The Time Machine is a science fiction novella by H. G. Wells, published in 1895. It is generally credited with the popularisation of the concept of time travel by using a vehicle that allows an... More > operator to travel purposefully and selectively. The term "time machine", coined by Wells, is now universally used to refer to such a vehicle. This work is an early example of the Dying Earth subgenre.
The Time Machine has since been adapted into two feature films of the same name, as well as two television versions, and a large number of comic book adaptations. It has also indirectly inspired many more works of fiction in many media.< Less
The Island of Doctor Moreau is an 1896 science fiction novel written by H. G. Wells, who called the novel "an exercise in youthful blasphemy". The text of the novel is the narration of... More > Edward Prendick, a shipwrecked man rescued by a passing boat who is left on the island home of Doctor Moreau, who creates human-like beings from animals via vivisection. The novel deals with a number of philosophical themes, including pain and cruelty, moral responsibility, human identity, and human interference with nature.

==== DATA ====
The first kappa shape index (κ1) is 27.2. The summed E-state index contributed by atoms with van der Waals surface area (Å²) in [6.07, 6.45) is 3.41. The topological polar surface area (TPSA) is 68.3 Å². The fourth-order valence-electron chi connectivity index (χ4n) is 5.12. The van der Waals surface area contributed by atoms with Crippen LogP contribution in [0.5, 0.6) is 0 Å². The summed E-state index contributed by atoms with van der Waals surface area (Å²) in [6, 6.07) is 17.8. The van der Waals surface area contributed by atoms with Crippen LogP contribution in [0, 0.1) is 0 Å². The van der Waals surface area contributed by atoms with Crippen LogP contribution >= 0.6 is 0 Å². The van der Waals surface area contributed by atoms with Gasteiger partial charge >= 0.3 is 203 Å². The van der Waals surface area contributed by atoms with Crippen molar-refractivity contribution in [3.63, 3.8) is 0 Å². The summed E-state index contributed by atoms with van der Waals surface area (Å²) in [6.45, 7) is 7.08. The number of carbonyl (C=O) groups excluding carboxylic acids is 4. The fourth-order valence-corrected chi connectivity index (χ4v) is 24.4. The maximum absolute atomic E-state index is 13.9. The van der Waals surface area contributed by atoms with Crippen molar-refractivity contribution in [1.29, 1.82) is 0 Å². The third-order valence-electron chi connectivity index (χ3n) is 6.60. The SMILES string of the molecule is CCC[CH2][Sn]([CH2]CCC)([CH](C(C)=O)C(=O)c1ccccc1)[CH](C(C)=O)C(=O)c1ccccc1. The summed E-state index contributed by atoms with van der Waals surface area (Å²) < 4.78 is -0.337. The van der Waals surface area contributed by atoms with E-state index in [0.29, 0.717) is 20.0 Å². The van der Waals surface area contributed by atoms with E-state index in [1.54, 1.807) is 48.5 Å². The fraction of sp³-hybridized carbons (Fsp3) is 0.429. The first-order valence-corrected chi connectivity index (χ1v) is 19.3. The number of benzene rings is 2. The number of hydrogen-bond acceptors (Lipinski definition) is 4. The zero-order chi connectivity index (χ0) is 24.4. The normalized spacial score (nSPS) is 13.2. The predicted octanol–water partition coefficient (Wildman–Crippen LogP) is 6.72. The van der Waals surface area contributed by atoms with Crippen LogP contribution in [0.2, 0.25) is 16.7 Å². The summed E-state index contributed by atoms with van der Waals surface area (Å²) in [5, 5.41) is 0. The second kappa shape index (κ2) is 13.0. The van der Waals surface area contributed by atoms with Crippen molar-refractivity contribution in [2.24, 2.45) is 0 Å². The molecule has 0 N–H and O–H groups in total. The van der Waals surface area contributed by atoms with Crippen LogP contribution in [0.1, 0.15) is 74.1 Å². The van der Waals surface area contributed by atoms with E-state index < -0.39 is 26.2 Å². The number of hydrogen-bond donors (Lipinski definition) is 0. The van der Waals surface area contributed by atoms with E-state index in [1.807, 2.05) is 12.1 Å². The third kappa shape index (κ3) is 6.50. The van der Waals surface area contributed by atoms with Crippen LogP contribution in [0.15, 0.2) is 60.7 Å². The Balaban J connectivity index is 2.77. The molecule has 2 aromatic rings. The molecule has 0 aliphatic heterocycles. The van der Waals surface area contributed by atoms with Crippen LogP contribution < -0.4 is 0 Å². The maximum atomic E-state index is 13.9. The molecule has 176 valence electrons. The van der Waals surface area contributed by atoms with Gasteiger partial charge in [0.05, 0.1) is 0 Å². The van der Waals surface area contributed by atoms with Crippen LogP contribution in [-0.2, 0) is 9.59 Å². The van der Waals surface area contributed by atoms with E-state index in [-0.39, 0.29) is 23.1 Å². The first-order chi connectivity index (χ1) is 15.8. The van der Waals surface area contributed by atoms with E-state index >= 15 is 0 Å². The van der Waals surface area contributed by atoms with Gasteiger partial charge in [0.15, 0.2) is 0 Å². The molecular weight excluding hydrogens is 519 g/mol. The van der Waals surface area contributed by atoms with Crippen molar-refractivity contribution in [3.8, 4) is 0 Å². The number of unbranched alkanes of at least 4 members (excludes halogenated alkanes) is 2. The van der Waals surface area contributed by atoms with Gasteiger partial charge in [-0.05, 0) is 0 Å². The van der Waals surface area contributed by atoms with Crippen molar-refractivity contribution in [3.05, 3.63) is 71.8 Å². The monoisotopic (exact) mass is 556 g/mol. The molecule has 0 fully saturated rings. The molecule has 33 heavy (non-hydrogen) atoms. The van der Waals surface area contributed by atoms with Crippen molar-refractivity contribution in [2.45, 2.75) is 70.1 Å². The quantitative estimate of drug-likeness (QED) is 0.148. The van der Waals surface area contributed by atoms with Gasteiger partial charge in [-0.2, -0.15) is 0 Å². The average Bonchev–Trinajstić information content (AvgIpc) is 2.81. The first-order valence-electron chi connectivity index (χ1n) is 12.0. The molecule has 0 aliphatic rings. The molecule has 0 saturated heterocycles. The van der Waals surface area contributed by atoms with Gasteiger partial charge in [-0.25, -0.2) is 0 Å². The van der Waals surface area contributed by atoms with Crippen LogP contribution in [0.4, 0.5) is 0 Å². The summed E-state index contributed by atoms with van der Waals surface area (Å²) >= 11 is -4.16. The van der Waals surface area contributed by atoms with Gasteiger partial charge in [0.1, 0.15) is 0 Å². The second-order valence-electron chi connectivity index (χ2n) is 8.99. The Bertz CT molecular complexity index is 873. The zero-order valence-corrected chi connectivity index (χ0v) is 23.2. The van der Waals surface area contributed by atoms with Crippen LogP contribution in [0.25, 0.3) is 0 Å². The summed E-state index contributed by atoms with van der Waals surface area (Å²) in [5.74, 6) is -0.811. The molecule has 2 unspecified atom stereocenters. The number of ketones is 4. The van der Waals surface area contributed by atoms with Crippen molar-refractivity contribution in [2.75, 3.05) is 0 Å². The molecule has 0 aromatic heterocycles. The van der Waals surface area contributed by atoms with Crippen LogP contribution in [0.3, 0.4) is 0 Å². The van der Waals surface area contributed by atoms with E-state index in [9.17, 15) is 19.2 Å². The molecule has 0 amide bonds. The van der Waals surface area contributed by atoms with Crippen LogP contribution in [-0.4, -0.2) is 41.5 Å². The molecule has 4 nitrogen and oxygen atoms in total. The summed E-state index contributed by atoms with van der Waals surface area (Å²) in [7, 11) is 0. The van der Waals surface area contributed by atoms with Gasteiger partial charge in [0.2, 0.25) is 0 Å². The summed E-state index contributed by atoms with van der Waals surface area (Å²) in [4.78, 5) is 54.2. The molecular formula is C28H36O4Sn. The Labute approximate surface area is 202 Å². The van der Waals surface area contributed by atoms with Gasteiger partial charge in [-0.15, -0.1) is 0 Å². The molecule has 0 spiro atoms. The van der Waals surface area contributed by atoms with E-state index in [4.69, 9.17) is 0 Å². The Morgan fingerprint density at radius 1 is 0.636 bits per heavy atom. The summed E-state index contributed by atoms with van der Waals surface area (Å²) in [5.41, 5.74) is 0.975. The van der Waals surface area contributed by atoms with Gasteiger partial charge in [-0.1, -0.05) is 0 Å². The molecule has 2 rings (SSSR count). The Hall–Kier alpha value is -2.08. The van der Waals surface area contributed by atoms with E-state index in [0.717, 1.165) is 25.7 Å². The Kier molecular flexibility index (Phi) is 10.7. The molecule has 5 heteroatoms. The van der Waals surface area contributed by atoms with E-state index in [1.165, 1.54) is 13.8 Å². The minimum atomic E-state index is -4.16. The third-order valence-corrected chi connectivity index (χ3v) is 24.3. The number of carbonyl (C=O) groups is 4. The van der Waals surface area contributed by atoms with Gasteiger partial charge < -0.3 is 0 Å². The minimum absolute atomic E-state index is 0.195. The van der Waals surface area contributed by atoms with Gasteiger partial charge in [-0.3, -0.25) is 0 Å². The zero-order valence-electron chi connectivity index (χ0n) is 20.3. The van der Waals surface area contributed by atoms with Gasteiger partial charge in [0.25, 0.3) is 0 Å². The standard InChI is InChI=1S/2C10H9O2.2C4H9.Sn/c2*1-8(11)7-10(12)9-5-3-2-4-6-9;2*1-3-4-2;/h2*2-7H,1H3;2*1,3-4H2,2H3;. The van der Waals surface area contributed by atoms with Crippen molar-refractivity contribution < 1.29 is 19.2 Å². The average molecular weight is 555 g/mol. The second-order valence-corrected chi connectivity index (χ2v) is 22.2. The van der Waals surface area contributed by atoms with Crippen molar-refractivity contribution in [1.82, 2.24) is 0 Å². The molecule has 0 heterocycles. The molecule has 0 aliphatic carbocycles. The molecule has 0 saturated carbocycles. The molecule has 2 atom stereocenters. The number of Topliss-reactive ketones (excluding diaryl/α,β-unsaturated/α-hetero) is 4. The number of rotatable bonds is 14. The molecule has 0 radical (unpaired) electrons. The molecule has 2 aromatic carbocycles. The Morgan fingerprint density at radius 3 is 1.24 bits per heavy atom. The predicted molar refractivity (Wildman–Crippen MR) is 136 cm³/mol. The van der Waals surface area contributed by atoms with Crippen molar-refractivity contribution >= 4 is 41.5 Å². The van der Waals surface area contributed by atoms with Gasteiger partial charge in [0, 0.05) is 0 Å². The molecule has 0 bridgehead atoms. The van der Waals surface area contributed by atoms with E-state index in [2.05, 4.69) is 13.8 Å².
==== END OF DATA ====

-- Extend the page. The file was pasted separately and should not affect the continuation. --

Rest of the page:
At the time of novel's publication in 1896, there was growing discussion in Europe regarding degeneration and animal vivisection. Two years later several interest groups were formed to address the issue such as the British Union for the Abolition of Vivisection.< Less
The War of the Worlds describes the fictional 1895 invasion of Earth by aliens from Mars who use laser-like Heat-Rays, chemical weapons, and mechanical three-legged ''fighting machines'' that could... More > potentially be viewed as precursors to the tank. After defeating the resistance the Martians devastate much of eastern England, including London...< Less
In the summer of 1921 Mr. Barnstaple grows dispirited at the newspaper were he works and resolves to take a holiday. Quitting wife and family, he finds his plans disrupted when his and two other... More > automobiles are accidentally transported with their passengers into "another world," a sort of advanced Earth which the "Earthlings" call Utopia.< Less